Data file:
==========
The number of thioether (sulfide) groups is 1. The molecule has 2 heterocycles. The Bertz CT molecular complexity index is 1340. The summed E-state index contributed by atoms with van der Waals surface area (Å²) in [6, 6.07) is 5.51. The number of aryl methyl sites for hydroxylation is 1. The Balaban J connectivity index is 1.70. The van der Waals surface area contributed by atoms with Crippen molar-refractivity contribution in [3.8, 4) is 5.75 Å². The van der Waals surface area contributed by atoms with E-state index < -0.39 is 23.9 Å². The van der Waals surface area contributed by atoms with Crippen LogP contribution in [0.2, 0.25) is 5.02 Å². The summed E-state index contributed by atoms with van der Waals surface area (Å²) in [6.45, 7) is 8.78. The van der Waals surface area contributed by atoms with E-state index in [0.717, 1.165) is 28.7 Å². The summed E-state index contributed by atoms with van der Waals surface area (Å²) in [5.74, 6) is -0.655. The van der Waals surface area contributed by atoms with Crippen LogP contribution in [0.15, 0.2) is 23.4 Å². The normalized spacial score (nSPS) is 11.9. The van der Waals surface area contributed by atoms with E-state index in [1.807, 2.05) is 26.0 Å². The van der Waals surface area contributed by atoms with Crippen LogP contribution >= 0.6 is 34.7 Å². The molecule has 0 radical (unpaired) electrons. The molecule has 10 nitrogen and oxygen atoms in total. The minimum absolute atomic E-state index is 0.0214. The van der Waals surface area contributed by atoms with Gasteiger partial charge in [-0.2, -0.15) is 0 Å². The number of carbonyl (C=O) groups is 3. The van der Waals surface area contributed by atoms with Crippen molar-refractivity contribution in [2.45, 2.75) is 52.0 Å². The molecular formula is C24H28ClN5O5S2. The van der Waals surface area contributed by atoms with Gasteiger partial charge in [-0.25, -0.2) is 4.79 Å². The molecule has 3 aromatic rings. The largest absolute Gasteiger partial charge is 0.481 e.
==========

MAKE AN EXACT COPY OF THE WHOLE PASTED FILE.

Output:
The number of thioether (sulfide) groups is 1. The molecule has 2 heterocycles. The Bertz CT molecular complexity index is 1340. The summed E-state index contributed by atoms with van der Waals surface area (Å²) in [6, 6.07) is 5.51. The number of aryl methyl sites for hydroxylation is 1. The Balaban J connectivity index is 1.70. The van der Waals surface area contributed by atoms with Crippen molar-refractivity contribution in [3.8, 4) is 5.75 Å². The van der Waals surface area contributed by atoms with E-state index < -0.39 is 23.9 Å². The van der Waals surface area contributed by atoms with Crippen LogP contribution in [0.2, 0.25) is 5.02 Å². The summed E-state index contributed by atoms with van der Waals surface area (Å²) in [6.45, 7) is 8.78. The van der Waals surface area contributed by atoms with E-state index in [0.717, 1.165) is 28.7 Å². The summed E-state index contributed by atoms with van der Waals surface area (Å²) in [5.74, 6) is -0.655. The van der Waals surface area contributed by atoms with Crippen LogP contribution in [0.15, 0.2) is 23.4 Å². The normalized spacial score (nSPS) is 11.9. The van der Waals surface area contributed by atoms with E-state index in [1.807, 2.05) is 26.0 Å². The van der Waals surface area contributed by atoms with Crippen LogP contribution >= 0.6 is 34.7 Å². The molecule has 0 radical (unpaired) electrons. The molecule has 10 nitrogen and oxygen atoms in total. The minimum absolute atomic E-state index is 0.0214. The van der Waals surface area contributed by atoms with Gasteiger partial charge in [-0.2, -0.15) is 0 Å². The number of carbonyl (C=O) groups is 3. The van der Waals surface area contributed by atoms with Crippen molar-refractivity contribution in [2.45, 2.75) is 52.0 Å². The molecular formula is C24H28ClN5O5S2. The van der Waals surface area contributed by atoms with Gasteiger partial charge in [-0.25, -0.2) is 4.79 Å². The molecule has 3 aromatic rings. The largest absolute Gasteiger partial charge is 0.481 e.